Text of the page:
To Curb The Climate Crisis And Protect Coastal Livihoods, Activists Call On The French To Stop TotalEnergies’ Offshore Exploration For Oil And Gas In South Africa

From 3-10 February 2023, The Green Connection and small-scale fishers from the West and East Coasts of South Africa travelled to Paris France – in an effort to make the French people (and other Europeans) aware that South African coastal livelihoods are under threat from the environmental impacts of offshore oil and gas exploration, and so too is the country’s spectacular marine biodiversity.

The trip followed TotalEnergies’ application for a production license to operate two major gas fields (with the equivalent of up to one billion barrels of oil), off the South Africa’s Southern Coast, and also coincided with TotalEnergies’ announcement (on 8 February 2023) of its record profits, mainly from fossil fuels.

Liz McDaid Strategic Lead of The Green Connection states, “The aim of the trip was to urge French government to hold TotalEnergies’ accountable and for the company to move away from fossil fuels that contribute to climate change.” After the French company announced its 2022 financial profits of 19 billion Euros, The Green Connection with Bloom raised alarming concerns about multinational companies reaping profits at the cost of people’s livelihoods and the environment. Even after a just energy transition agreement was signed by France and South Africa during COP27, hydrocarbon exploration remains a challenging factor.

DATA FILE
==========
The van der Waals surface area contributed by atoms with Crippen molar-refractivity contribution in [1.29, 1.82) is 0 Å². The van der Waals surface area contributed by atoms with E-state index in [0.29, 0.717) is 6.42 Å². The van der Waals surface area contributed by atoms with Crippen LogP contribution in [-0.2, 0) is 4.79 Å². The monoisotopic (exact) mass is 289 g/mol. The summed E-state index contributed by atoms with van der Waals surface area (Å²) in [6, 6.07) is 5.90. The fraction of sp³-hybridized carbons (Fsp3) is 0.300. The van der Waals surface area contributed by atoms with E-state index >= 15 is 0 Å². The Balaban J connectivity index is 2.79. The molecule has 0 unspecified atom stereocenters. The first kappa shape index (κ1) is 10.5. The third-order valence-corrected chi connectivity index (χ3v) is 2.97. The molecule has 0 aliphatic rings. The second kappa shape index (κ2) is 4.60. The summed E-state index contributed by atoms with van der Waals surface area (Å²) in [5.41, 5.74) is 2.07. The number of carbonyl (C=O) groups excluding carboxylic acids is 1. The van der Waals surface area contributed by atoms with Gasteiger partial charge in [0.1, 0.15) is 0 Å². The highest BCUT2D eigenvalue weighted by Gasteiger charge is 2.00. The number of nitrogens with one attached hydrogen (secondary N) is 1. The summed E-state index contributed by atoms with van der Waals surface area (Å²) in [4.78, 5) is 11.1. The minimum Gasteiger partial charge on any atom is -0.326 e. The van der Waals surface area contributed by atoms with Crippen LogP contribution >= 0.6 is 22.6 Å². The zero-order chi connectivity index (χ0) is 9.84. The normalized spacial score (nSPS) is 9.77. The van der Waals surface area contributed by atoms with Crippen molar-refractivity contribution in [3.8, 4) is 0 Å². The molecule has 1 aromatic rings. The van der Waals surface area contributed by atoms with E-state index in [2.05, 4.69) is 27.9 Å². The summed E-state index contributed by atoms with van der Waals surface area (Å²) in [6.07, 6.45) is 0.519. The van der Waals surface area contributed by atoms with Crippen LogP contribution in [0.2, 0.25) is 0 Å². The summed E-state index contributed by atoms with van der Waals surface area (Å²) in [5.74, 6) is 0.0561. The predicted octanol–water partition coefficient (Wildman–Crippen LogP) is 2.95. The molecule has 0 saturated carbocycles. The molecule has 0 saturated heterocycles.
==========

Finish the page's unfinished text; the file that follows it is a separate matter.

The Green Connection, Bloom, small-scale fishers and activists engage with members of parliament in Europe and Paris

“Following various interactions with coastal communities and civil society we decided to raise international awareness about the impacts of offshore oil and gas exploration on coastal livelihoods in South Africa, as well as on our marine species. The ocean is a rich marine ecosystem, and we need to protect that. TEEPSA needs to invest their profits in cleaner energy,” adds Neville van Rooy, Community Outreach Coordinator at The Green Connection.



Members of the South African delegation also made a detour to Brussels Belgium, to also urge the European parliament to stop the French company from exploring oil and gas in South African waters. This event was attended by West Coast small-scale fisher Christian Adams and a number of Goldman Environmental Prize winners – including The Green Connection’s own Liz McDaid.


“It was such a great honour that European parliament heard our concerns about the French company and the threats it poses to fishers’ livelihoods and the environment when exploring oil and gas on our shores. As fishers we appreciate the support system and we will fight tooth and nail to defend our oceans”, says Adams.


Vuyiseka Mani a member of Eastern Cape Environmental Network and a participant of The Green Connection’s Legacy Programme says, “We fail to understand why TEEPSA is pursuing oil and gas exploration in South Africa, yet they are not allowed to explore oil and gas in their own country of birth.” 

Lastly, Ntsindiso Nongcavu a small-scale fisher from Port St John’s and a member of Coastal Links adds that these projects pose a threat to coastal communities. He adds that as people they can’t lose their ancestral land due to connections they have with the ocean.


Written By: Lisa Makaula and Natasha Adonis


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